Votto like one year younger.

  7. Shchi

    So why, I mean WHY!!!, was Winker not in AA before he took a header into the wall and why, I mean WHY!!!, is Winker still not in AA? Winker should have followed the same path as Bruce with 3 levels this season (assuming of course he continues to hit at all 3 levels), but here he is stagnating in Bakerfield. I mean the Reds have so many other options that they really don’t need a prospect that may be the best of the best to come through the system in more than a decade, right? The sad part is that Winker is not the only prospect stagnating at Bakersfield, just the best prospect stagnating at Bakerfield.

    • Doug Gray

      Winker has 51 games in Advanced-A. Jay Bruce played in 67 before getting promoted to Double-A. Bruce played in the Florida State League All-Star game and was then promoted to Double-A.

      You are getting way, way ahead of yourself on this one my friend.

      • Shchi

        Ah, I have been accused of being an impatient ol’ cuss on many occasions. So you feel that the Reds wil begin fast tracking Winker after the all star game (assuming Winker continues his stellar development) with Winker making it to Louiville this season? That could then be followed by a spring training invite in 2015 and taking over LF at GABP in 2015 after avoiding super two status?

      • Doug Gray

        Maybe not all the way to Louisville, but I think he winds up in Pensacola before the end of the month. 2015 is a possibility.

      • D.J.

        Great read Doug. I haven’t checked Bruce or Votto’s minor league numbers, but Winker’s numbers against left handed pitching is petty impressive.

      • Doug Gray

        Bruce hit lefties well later on in the minors. My theory there was that he could hit a lefty fastball just fine, but struggled with the breaking stuff. But there just aren’t enough lefties with enough stuff to get the fastball by him in the minors, which is why it took him a few years to come around against lefties in the Majors, as he had to adjust. I honestly don’t remember how Votto hit lefties in the minors.

    • Randy in Chatt

      I have a feeling it will be soon….no worries.

  8. Screamin

    So he should be in AA when we get to see the Blue Wahoos later this year. At least hoping so.

    • Doug Gray

      I would be downright shocked if he doesn’t get 200 at bats in a league that isn’t the California League this year (sans missing time on the DL at some point moving forward).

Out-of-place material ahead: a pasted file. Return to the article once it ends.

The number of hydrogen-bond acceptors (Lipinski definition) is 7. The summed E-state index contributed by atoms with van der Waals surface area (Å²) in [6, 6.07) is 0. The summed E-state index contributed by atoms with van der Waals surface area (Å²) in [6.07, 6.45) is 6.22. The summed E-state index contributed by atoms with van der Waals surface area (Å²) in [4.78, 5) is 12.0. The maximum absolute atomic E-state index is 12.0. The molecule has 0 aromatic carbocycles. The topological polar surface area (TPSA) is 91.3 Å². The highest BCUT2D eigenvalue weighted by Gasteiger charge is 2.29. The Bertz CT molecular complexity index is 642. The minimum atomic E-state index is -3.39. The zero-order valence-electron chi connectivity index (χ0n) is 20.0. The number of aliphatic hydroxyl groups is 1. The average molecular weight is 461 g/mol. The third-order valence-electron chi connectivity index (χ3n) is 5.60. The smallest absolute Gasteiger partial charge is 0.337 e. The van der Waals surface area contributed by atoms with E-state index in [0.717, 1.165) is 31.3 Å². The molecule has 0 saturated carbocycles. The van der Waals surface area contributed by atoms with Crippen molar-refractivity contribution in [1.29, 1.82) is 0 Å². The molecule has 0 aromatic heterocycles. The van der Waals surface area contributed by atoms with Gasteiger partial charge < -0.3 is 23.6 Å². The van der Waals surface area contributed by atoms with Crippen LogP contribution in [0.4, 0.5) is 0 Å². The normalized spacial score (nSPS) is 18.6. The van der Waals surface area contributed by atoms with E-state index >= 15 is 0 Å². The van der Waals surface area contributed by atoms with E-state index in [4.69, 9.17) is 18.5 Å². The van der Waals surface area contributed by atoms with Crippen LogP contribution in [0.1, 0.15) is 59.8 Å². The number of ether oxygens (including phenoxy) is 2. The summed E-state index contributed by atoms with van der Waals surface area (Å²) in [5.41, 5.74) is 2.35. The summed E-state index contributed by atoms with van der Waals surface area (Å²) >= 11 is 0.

9. KevinD

    I read an article that his family runs a hitting school in Florida. You got to love that when he is on break, I bet that is all he does is hit with his dad, who probably is his biggest fan and critic at the same time.

  10. Randy in Chatt

    Just got this on Baseball America’s analysis of the UC Irvine’s baseball team (which 2nd rounder Taylor Sparks is a part of). Interesting what it says about the reasons for the team’s lack of power. Maybe this will relieve some of the stress on Spark’s “lack of power”:
    “Like Texas, the Anteaters play in a home ballpark that virtually eliminates the home run—they have just 12 as a team, ranking 218th in the nation. But Sparks, the Reds’ second-round pick, has plus raw power and slugged .502 this spring (16 doubles, five triples, five homers), making him one of the few players in Omaha with a real chance to go deep at TD Ameritrade park.”.

  11. Randy in Chatt

    Wow, just looked it up. The entire team had 12 homeruns total all season, not just at their home stadium. Sparks almost had half.

  12. Dale Pearl

    Winker will be in AA right after the all-star break that is my bet. If he has a good AA for the second half then we will see this guy in a Bats uniform to start 2015.

  13. DaveCT

    I believe Bruce ‘s quick jump from AA to AAA was due to an injury on the Bats. Good part was he that was on fire and never looked back.

    I am wondering about Winker’s LF defense, as there were quite a few complements made on his progress and work ethic, in house anyways if not nationally.

  14. Phil

    This was a great comparison, thanks. Much needed hitting hope for the future.

  15. Tim

    Love the analysis. Who are going to be the Futures Games reps from the Reds? Winker would be a good one.

    • Doug Gray

      I’ve said it before and will say it again. Five years ago, Winker would have been looked at as a fine left fielder. But, the game is changing and more and more teams are going with lesser hitting former center fielders over in left, which has raised the bar defensively quite a bit. In todays game, Winker is a below-average left fielder, but that isn’t what it used to be either when guys like Adam Dunn and Carlos Lee were out there every day.

      • jim t

        Doug with Billy in CF his range doesn’t have to be great.

  16. JMO

    I love Winker, the Reds need an identical player that hits RH. Late 2015 arrival


    • jim t

      Could be Ervin. Even after his slow start I still think he will be a very good player. Wrist injuries to a baseball player take awhile to heal and overcome. He seems to be back on track recently.

    • Shchi

      I think the Reds feel like Ervin will be that RH complement to Winker. I know that despite his early struggles at Daytom this season, I still have Ervin pencilled into the GABP OF by 2016-2017. Winker and Ervin could provide some much needed production AND salary relief in a very few years. I simply salivate (actually slobber and drool) at the prospect of hitters like Votto, Winker and Ervin in the same lineup.

      When the minor league promotions do begin happening, I hope Marquez Smith gets bumped up to Louisville since he has significant experience and moderate success at AA and AAA already.

  17. jim t

    Like everone else I’m excited and anxious to see Winker moved up to AA. That said, the fact he has raked at every stop could be a indication the reds minor league personel have a good undersrtanding of how to handle him. They have a lot of things to consider when promoting a prospect. Lots of moving parts. As long as he keeps improving at every stop is the big thing. As of now he has done that.